Mass Effect 3 completed the opening of my definition of morality by having a system that didn’t really punish you for going against the grain with choices. Now I didn’t feel bad if I used a renegade move to jump on an opponent in a battle because it wouldn’t affect my paragon score. This opened up the choices and let players truly make a judgment based on what they thought was right and not on what the game thought was right.
Mass Effect 3 also amped up the importance of major decisions by incorporating data from the previous two games to affect what events occurred in the game. The Krogan genophage storyline was probably the best handled aspect of the game and Maelon’s data played a crucial role in finding the cure. Mordin’s death had me choked up and it all came together so beautifully.
But as Mass Effect 3 drew closer and closer to a flashpoint of the war, I could feel that the resolution might be a bit lacking. The threat and mystery of the Reapers had been built up so well that almost anything would have been a letdown but somehow it wasn’t even an acceptable letdown.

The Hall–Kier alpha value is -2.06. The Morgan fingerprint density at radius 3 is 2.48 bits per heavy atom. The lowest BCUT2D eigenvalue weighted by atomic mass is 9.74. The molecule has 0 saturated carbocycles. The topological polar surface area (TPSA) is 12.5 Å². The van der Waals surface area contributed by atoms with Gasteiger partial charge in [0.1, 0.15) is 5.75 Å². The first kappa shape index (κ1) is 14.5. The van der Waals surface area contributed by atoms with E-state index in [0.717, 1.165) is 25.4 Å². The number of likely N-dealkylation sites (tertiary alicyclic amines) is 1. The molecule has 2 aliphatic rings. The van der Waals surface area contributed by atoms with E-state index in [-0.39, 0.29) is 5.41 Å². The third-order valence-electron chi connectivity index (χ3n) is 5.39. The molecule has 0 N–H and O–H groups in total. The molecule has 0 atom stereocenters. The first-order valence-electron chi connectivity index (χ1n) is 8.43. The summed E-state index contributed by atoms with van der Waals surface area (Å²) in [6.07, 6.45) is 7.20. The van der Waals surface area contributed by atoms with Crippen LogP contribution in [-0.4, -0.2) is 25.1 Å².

The hype surrounding the Reapers was so great that practically nothing could have really satisfied gamers as to their motives and origin, however the narrative structure of the story and the consequences that had been so well crafted throughout the series fell apart in the end.
I won’t go in-depth into why I hated the ending because I have done that over and over for the past year and frankly, I don’t want to open up old wounds again. However, I will say that it began to diminish the love I had of the series and that really bothered me.